Our sense of call can take time too. It may be years before the call eventuates. A friend of my family felt the call to ordained ministry, but at the time the church here was not ordaining women. She had to wait many years before her call eventuated. Another friend also heard that call, but because of her disability the group selecting candidates for ordination felt that she couldn’t preach in a way that everyone could understand, so they rejected her. She persisted, and was eventually ordained and is now a chaplain to people with disabilities. My own sense of call to ordained ministry has had a hiccup too – I have felt called to the priesthood for last ten years, but after one bishop said yes, then retired, two bishops have said no. I know that God’s timing is not my timing, so I wait, and carry on in ministry as a deacon.

When Jesus called Philip and Nathaniel, our gospel reading doesn’t give us many details. Maybe he just caught their eye, beckoned them over, and that was it. He didn’t need to read their cv’s or ask about their family background. He could see into their hearts, and knew that who they were would be good for his purposes. They weren’t from the palace or the university, just everyday guys. Nathaniel was even a bit cheeky.

When he heard that Jesus was from Nazareth, he said, ‘can anything good come from Nazareth’?

I wonder if this was the common reaction to Nazareth. I wonder if it was the town that everyone mocked. When we lived in Wellington, the nearby town of Levin came in for a bit of a ribbing, for no apparent reason. Some of the poorer suburbs of the city did too – can anything good come from Wainuiomata? Can anything good come from Aranui? Now I can see you bristling! Maybe that’s the sort of thing Nathaniel meant.

We know, don’t we, that lots of good things can come from Aranui. I don’t know if you all live within the boundaries of Aranui, but I know I do, just around the corner, and I don’t like it when the rest of Christchurch looks down their noses at the eastern suburbs.

God can use us Aranuians in the kingdom of heaven! God calls us, just like he called a little boy, Samuel, or a cheeky guy, Nathaniel. God can use all of us, whether we are old or young, healthy or sick, well-educated or not, if we have all our teeth or just a selection of them! The world looks at people on the outside, and compares us to an ideal, one that only exists in the media. The slim, healthy, young, prosperous-looking person that we see on the adds. It’s probably all fake anyway. We don’t need to feel any less valued if we don’t fit into that norm.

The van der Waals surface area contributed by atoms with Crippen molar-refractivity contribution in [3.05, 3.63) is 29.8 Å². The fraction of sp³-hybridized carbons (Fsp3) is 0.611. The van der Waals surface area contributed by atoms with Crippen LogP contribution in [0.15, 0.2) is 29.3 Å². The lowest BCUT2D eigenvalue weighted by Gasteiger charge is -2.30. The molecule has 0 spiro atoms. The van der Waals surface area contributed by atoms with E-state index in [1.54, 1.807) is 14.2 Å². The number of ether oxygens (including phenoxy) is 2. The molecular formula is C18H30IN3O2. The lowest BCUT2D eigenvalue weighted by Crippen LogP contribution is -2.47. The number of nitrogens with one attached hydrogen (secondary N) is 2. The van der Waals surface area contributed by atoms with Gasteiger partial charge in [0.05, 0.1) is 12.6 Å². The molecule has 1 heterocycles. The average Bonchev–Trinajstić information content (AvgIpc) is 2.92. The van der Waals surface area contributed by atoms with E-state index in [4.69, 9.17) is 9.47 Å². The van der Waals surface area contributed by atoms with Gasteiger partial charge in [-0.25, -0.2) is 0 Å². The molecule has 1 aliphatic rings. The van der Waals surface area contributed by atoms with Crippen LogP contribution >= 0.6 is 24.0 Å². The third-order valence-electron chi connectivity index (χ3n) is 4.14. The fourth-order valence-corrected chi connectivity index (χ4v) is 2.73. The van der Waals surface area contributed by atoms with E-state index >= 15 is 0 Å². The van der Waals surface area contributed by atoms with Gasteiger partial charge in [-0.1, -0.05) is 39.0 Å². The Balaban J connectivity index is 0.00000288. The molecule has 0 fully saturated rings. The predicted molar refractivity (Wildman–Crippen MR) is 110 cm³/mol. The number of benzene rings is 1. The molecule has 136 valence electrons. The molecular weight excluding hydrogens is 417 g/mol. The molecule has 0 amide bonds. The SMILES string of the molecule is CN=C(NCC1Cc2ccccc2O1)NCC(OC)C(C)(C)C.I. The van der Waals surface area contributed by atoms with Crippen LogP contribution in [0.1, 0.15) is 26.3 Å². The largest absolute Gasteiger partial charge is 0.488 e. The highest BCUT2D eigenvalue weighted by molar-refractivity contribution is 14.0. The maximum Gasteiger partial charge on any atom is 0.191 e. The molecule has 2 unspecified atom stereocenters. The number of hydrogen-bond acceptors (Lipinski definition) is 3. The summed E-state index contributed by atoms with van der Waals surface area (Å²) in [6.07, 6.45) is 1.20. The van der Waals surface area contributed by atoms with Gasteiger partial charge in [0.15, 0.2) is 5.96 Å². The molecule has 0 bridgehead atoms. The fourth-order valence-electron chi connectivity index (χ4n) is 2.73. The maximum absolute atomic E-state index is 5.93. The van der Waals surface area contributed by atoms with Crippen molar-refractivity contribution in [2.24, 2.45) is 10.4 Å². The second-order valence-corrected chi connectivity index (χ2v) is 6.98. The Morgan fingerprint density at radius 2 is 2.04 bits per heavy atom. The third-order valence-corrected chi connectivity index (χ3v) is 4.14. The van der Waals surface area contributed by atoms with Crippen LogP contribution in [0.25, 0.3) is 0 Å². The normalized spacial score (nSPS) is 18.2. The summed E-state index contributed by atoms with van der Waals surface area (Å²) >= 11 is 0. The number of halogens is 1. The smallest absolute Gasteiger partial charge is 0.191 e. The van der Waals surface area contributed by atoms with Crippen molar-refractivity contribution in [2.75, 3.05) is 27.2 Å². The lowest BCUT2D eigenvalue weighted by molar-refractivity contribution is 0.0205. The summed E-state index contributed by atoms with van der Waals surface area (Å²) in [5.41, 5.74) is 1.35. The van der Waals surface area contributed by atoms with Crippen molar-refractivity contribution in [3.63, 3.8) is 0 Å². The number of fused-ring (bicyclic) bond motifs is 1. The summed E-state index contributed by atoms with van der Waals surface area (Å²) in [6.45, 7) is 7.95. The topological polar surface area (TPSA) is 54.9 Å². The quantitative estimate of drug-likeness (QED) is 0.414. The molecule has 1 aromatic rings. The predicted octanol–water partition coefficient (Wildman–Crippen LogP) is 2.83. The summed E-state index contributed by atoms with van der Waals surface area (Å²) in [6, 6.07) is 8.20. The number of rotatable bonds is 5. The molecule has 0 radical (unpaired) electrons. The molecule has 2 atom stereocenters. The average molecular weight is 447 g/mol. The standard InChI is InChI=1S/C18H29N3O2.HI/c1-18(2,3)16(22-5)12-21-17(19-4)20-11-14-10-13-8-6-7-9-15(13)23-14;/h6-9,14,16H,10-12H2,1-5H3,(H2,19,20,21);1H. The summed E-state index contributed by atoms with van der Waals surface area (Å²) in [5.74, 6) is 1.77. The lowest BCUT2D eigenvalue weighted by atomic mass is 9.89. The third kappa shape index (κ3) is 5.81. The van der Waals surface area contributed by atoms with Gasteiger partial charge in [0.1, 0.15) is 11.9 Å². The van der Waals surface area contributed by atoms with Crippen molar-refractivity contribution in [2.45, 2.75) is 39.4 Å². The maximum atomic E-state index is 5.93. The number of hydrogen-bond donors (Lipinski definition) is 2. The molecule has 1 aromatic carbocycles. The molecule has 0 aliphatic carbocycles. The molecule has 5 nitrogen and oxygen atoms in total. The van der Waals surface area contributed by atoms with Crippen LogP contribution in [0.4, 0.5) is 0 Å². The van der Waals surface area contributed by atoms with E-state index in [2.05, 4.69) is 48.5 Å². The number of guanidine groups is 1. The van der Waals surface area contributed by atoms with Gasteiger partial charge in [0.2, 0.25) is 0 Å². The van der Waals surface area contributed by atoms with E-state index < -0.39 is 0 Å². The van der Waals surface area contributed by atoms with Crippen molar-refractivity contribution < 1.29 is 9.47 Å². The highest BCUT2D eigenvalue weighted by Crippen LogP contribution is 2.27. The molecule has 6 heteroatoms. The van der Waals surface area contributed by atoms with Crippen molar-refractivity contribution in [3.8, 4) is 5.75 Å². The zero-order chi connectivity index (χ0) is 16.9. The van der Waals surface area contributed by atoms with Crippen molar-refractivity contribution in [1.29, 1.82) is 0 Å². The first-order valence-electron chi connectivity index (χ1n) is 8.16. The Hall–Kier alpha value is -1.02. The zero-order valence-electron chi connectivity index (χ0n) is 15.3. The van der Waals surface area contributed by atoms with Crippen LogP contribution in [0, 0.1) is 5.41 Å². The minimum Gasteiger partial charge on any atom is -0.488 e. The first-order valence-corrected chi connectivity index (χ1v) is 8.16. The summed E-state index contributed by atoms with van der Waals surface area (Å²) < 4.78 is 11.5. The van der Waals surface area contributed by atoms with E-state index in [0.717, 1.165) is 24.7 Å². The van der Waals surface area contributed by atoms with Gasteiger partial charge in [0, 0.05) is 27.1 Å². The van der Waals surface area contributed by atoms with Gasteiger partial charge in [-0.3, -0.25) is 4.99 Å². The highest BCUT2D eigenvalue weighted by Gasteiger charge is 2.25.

But hang on, you may say. God won’t want to use me. I’m not spiritual enough. Well our first reading tells us that Samuel did not yet know the Lord. So that objection can be struck off. Maybe we might say that we’re not good enough! Well, Moses was a murderer, and Rahab sold her body for money. That objection can be struck off. Maybe you might say, my health is poor, I’m not well enough to serve the Lord. Well Lazarus was actually dead, so that’s no excuse!

Serving the Lord can come in many forms. It starts with listening, and with loving. If we all let the love of God flow into us, if we really accept that God loves us for who we are, regardless of all the reasons we have for feeling unlovable, then we can let that same love from God flow though us to other people, loving them for who they are too. Maybe that love can be shown in practical ways, or maybe our circumstances prevent us from doing that. We’re not all able to chop firewood in our eighties like some blokes here!

What we can always do is to pray. This is the sort of work that will further God’s kingdom on earth, and we can do it wherever we are, no matter what state we are in. And it will help us too, knowing that we are following the calling of God to work for the Kingdom of heaven on earth.

God of call and vocation,

you call the greatest and the least to follow you;

open our ears to hear your call,

empower us by the Holy Spirit to respond

and willingly embrace the new and living way of discipleship.

Through Jesus Christ our redeemer,

who is alive and reigns with you and the Holy Spirit, one God, now and forever,